Tuesday 9 August 2011

Bengaluru Nagarathnamma

Tyaga Brahman  Temple : A Temple for The Soul of Tyagaraja in Thiruvayyaru
January is the month when Thiruvayyaru (holy land of five rivers) in Thanjavur district of Tamil gets swarmed by musicians and music lovers seeking to pay homage to the memory of saint-poet Tyagaraja. Exactly one hundred and sixty years ago— January 11, 1847 to be precise— the singer of a thousand songs ended his pilgrimage of Rama Bhakti Samrajya to join the stars that added a  new splendour to our southern skies. The soul of Tyagaraja blesses musical devotees who assemble in their thousands at Thiruvayyaru.
Today, the annual Aradhana has become more a ritual for people wishing to be seen and heard (and televised!) than a pilgrimage to a land of divine music. If Tyagaraja’s  soul were to compose a hymn for one mahaanubhava  to convey his vandanam, the person most qualified is one whose name is almost totally forgotten by the musical fraternity.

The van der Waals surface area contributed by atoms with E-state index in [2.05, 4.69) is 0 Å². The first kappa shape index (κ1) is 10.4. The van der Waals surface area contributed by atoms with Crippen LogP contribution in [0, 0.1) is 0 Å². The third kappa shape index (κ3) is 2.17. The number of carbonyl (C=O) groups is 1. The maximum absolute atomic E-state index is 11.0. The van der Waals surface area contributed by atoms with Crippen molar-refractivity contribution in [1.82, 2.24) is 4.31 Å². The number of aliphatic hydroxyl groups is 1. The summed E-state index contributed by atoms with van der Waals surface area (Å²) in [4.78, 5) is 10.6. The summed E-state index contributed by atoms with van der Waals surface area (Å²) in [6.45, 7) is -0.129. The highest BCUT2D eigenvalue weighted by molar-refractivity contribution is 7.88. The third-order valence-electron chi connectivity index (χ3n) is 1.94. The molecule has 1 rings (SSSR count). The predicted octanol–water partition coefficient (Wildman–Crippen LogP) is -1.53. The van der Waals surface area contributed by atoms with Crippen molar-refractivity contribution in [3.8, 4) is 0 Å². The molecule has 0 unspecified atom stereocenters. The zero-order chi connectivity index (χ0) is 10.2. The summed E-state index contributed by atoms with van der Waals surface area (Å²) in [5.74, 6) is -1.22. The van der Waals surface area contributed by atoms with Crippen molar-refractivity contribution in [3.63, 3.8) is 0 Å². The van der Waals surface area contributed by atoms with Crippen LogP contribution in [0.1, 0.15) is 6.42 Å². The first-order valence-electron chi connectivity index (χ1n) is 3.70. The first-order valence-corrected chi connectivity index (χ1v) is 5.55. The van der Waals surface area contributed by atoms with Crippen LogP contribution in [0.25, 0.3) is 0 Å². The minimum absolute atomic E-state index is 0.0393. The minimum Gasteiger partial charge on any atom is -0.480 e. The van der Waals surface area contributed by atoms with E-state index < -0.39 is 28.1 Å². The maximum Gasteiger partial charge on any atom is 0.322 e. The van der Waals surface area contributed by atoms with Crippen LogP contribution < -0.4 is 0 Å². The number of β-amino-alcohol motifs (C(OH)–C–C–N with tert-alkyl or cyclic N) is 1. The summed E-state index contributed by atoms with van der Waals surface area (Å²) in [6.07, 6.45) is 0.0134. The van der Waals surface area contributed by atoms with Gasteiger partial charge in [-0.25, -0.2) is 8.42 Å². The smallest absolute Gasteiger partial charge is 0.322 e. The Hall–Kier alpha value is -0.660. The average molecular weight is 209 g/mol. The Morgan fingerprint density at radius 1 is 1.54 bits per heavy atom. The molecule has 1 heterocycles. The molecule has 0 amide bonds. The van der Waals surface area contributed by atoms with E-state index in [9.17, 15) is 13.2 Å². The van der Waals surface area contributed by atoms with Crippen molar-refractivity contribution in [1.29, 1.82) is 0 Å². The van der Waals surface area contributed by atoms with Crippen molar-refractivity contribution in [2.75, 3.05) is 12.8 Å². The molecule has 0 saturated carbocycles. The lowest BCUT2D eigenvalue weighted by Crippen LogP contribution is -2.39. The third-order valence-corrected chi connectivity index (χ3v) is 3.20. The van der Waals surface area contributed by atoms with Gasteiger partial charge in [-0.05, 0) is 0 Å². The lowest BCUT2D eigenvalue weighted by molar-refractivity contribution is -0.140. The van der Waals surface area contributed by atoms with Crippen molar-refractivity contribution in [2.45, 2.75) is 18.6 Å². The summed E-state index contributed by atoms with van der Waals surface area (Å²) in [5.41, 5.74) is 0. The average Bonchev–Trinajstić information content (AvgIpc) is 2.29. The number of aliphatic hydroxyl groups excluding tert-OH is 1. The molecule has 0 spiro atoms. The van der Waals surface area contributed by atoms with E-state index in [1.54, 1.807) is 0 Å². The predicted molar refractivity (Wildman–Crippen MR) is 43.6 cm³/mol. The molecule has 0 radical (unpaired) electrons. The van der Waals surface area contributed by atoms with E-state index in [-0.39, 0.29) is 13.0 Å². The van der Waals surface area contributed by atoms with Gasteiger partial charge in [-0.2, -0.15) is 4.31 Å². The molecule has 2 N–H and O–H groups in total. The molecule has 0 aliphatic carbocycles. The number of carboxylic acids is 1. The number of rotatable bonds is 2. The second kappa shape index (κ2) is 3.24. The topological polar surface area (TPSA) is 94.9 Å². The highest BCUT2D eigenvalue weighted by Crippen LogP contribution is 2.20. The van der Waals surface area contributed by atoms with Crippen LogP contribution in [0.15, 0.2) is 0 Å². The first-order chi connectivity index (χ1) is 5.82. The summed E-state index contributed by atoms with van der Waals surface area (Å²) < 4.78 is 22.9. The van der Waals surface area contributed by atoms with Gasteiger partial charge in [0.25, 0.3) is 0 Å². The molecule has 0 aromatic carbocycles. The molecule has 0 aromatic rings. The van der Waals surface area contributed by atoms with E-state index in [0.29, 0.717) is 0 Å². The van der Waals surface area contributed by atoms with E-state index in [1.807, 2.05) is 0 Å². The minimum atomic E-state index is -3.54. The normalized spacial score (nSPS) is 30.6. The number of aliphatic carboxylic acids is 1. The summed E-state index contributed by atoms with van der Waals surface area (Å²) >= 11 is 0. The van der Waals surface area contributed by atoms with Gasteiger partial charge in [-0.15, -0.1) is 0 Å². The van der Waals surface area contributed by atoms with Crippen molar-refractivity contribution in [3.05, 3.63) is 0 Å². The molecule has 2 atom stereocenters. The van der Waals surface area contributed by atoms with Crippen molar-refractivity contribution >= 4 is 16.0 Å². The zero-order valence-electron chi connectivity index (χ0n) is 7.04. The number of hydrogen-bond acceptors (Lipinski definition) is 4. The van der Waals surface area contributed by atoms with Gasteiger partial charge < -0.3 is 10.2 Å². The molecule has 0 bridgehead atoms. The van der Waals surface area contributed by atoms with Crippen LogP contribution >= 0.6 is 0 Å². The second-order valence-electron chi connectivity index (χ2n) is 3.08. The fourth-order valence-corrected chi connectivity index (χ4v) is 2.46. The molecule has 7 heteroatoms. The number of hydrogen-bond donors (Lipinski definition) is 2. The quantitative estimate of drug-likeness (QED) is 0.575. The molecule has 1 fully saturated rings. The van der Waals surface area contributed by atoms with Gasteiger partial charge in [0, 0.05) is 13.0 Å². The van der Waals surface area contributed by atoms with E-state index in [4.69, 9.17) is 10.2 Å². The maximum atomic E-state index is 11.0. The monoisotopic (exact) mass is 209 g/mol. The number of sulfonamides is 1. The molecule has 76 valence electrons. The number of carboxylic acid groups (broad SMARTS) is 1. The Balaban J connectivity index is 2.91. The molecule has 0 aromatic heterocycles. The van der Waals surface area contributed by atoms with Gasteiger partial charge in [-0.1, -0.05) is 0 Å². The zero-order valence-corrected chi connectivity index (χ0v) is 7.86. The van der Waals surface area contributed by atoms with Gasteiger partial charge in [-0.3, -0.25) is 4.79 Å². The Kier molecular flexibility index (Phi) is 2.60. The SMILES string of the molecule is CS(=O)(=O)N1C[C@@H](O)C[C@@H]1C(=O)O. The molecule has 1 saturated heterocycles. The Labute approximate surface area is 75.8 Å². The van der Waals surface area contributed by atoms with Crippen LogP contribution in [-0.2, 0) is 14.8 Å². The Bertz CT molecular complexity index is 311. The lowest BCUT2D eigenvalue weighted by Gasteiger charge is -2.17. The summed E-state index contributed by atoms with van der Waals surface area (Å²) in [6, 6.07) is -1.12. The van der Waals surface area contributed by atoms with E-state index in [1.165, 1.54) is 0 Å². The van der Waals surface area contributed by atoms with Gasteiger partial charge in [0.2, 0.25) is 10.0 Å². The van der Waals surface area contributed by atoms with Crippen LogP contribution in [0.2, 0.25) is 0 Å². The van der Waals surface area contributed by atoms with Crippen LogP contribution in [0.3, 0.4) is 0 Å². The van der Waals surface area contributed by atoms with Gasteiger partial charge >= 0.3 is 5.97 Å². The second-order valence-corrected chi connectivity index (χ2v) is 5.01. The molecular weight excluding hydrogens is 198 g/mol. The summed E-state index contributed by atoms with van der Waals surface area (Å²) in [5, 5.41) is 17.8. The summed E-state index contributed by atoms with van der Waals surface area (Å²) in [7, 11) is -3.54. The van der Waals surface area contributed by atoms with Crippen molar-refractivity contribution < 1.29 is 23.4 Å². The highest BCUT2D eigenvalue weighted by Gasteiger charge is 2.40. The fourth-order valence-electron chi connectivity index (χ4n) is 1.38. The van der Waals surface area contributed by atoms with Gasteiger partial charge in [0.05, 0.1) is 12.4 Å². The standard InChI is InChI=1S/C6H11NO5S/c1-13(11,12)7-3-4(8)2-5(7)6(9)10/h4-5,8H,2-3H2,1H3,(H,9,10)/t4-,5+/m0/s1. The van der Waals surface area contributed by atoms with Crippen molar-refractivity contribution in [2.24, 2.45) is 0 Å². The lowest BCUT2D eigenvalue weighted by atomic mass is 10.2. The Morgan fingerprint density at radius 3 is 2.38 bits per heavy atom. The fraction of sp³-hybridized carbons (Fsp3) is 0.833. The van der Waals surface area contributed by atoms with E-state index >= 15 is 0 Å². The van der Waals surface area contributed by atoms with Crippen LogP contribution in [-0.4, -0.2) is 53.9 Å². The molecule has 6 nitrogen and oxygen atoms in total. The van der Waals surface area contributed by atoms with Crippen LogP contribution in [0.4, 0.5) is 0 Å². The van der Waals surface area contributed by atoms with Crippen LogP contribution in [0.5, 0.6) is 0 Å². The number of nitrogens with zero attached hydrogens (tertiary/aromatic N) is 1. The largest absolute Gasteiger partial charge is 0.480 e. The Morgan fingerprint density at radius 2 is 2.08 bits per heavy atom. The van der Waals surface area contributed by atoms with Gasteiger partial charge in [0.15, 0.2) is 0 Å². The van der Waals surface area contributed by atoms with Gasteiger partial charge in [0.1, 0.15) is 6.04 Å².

The name Bengaluru Nagarathnamma- would it ring a bell for today’s musicians?- does not evoke reverential memories in musical circles. How many old-timers would recall the name of that child prodigy in music and dance who gave up her all to get the Samadhi of Tyagabrahma, who verily was Naadabrahmananda, come up on the banks of Cauvery at Thiruvayyaru ?
How sad is it that in all the dust and din of Suvarna Karnataka celebrations in Bengaluru (Bangalore), not a word was heard about Nagarathnamma, who lent lustre to the twin arts of classical music and dance and then, by divine injunction, dedicated her life to erecting the Tyagaraja memorial.
Nagarathnamma began her music training at the age of five in Mysore, under Giribhatta Thimmayya Sastri, and gave her first concert at the age of nine. Musicians and music lovers applauded her performances at Veena Seshanna’s house and at Jayachamaraja Wadiyar Darbar in Mysore.